Parents have many reasons for pushing their kids into sports. One of the most common reasons is the parents themselves also being athletes. But even nonathletic parents are eager to get their children into sports as well.
Sports do wonders for a child’s health. It reduces their screen time, allowing them to get more fresh air and exercise. Studies also show that the perks of playing organized sports have a ripple effect throughout life: kids will have a more positive body image, get higher grades in middle school and high school, and be less likely to do drugs.
Children can also gain psychological benefits from sports. It teaches them to cope with failure better. It ingrains an unrelenting sense of determination and pride in them, particularly when they want to score or try out for a team. But when they lose, they don’t see it as a reason for giving up.
But on the flip side, sports can have undesirable effects on kids, too. It makes them more vulnerable to injuries, some of which can alter their lives for the long term. Also, the culture in sports isn’t always healthy. Some national sports teams have been involved in shocking scandals that make up a parent’s worst nightmare.
Risks of Getting Your Kids into Sports
Every parent’s first concern about sports is injuries. The following are the most common youth sports injuries:
- Ankle sprain — Sometimes referred to as “rolling” or “turning” the ankle. Ankle sprains damage the supporting ligaments in the ankle. It usually heals after a brief period of rest, followed by a recovery exercise program.
- Knee pain — This injury is most prevalent in sports played by females. It is considered an overuse injury and medically known as “patellofemoral syndrome.” The pain in front of the knee is caused by excessive pressure on the kneecap or patella. Physical therapy treats this injury.
- Osgood-Schlatter — This a type of knee injury that occurs in a special type of growth plate called “apophysis”, which is located above the shin. It is a traction injury that results from tight and strong muscles and high activity levels. It may cause swelling at the bottom of the knee. Rest, stretching, cold compress, non-steroidal anti-inflammatory drugs, and a knee-strap can treat this injury.
- Little Leaguer’s Elbow — This is also an overuse injury, causing pain in the elbow due to excessive throwing motions. Rest and training in proper throwing form can treat it, but severe cases may require surgery.
- ACL tears — Anterior cruciate ligament (ACL) tears occur when the ligament in the kneecap becomes overly twisted. Surgery is often the only cure since ACL tears can also affect the other parts of the knee. An athlete recovering from this injury typically needs to wait seven to nine months before playing again.
Your child is lucky if their minor injury can be mended by a trained chiropractor. But if they sustained a severe, crippling injury, they may need to undergo surgery and a long period of physical therapy. This may cause distress to your kid.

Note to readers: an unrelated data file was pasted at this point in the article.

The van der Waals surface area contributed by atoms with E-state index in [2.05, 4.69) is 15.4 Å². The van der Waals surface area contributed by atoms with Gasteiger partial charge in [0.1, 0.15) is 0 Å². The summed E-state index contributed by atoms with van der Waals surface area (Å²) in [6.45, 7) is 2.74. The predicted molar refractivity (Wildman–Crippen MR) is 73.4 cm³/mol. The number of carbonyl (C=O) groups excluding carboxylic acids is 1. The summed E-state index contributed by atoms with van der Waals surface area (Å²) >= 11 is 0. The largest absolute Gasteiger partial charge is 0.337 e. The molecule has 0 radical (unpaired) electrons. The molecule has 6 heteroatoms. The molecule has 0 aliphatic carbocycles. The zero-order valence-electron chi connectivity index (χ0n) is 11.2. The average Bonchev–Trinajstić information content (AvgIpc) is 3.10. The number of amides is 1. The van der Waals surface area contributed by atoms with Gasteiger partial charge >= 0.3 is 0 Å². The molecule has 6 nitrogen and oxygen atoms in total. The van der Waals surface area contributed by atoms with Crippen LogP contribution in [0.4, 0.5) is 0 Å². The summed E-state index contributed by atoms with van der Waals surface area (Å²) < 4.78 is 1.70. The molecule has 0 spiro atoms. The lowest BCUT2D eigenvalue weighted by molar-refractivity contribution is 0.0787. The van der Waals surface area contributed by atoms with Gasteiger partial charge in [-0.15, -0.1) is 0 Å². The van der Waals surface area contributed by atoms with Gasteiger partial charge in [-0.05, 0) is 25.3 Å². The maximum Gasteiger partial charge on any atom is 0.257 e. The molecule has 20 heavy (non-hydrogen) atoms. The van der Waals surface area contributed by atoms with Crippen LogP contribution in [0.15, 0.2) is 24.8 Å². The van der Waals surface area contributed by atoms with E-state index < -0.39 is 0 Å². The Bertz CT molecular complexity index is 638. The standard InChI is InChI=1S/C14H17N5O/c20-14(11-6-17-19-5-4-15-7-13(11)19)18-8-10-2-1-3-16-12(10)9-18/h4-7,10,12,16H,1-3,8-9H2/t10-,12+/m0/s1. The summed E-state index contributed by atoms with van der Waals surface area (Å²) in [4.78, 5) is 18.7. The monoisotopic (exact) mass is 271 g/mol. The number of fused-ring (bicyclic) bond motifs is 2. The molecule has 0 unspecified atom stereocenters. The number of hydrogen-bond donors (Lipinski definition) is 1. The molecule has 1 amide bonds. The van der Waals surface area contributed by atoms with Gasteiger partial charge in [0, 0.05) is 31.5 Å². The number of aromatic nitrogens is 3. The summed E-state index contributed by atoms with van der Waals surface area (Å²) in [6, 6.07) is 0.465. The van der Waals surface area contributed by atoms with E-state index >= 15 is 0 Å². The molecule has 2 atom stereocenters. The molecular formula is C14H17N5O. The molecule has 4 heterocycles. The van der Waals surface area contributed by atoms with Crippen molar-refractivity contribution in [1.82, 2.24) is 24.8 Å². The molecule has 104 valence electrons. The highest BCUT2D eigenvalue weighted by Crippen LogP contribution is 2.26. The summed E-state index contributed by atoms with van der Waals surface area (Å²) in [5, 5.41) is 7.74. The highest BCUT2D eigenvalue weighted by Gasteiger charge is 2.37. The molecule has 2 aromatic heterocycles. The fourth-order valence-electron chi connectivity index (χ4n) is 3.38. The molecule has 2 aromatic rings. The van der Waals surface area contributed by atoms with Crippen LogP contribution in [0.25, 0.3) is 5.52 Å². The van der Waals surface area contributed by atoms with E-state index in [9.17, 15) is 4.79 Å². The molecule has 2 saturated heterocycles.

2. Mental Health Issues
Despite an athlete’s sense of determination, strong will, and grit, an injury can still dampen their spirits and weaken their mental health. A student athlete’s normal reaction after getting injured is to process medical information about their condition. Then they’d exhibit an emotional response, which may include:
- Feeling of isolation
- Decreased motivation
- Anger and frustration
- Changes in appetite
- Troubled sleep
Their response to their injury begins when they sustain it and will last until they return to their sport. However, if their injury puts their athleticism at stake, you should be prepared to deal with a more intense emotional response and mental health issues. Their health care provider should consider the possible psychological effects and offer them help.
An injured athlete may experience depression, eating disorders, and suicidal tendencies. Don’t treat this as a phase; take them to counseling to help them overcome the ordeal.
3. Sporting Scandals
Sports teams, especially elite ones, have been subject to controversy more than once. Some of the most notable scandals involved cheating, sabotaging a rival, and even sexual abuse.
The biggest abuse scandal in sports history happened to the US women’s team in gymnastics. It was revealed that their team doctor, Larry Nassar, had been molesting the athletes for more than a decade. His trial was aired on television, with 156 victims delivering statements.
Nassar was sentenced to 60 years and 125 years for separate cases related to sexual abuse. The scandal re-emerged recently, when the ex-head coach of the team, John Geddert, committed suicide. Geddert was also facing felony charges, as well as human trafficking and sexual assault.
While these scandals and other risks cloak sports in a grim shadow, being an athlete is still a respectable and prestigious career. No amount of negative incidents can change that. The only thing that needs to change is the culture, which should prioritize more on the athletes’ well-being.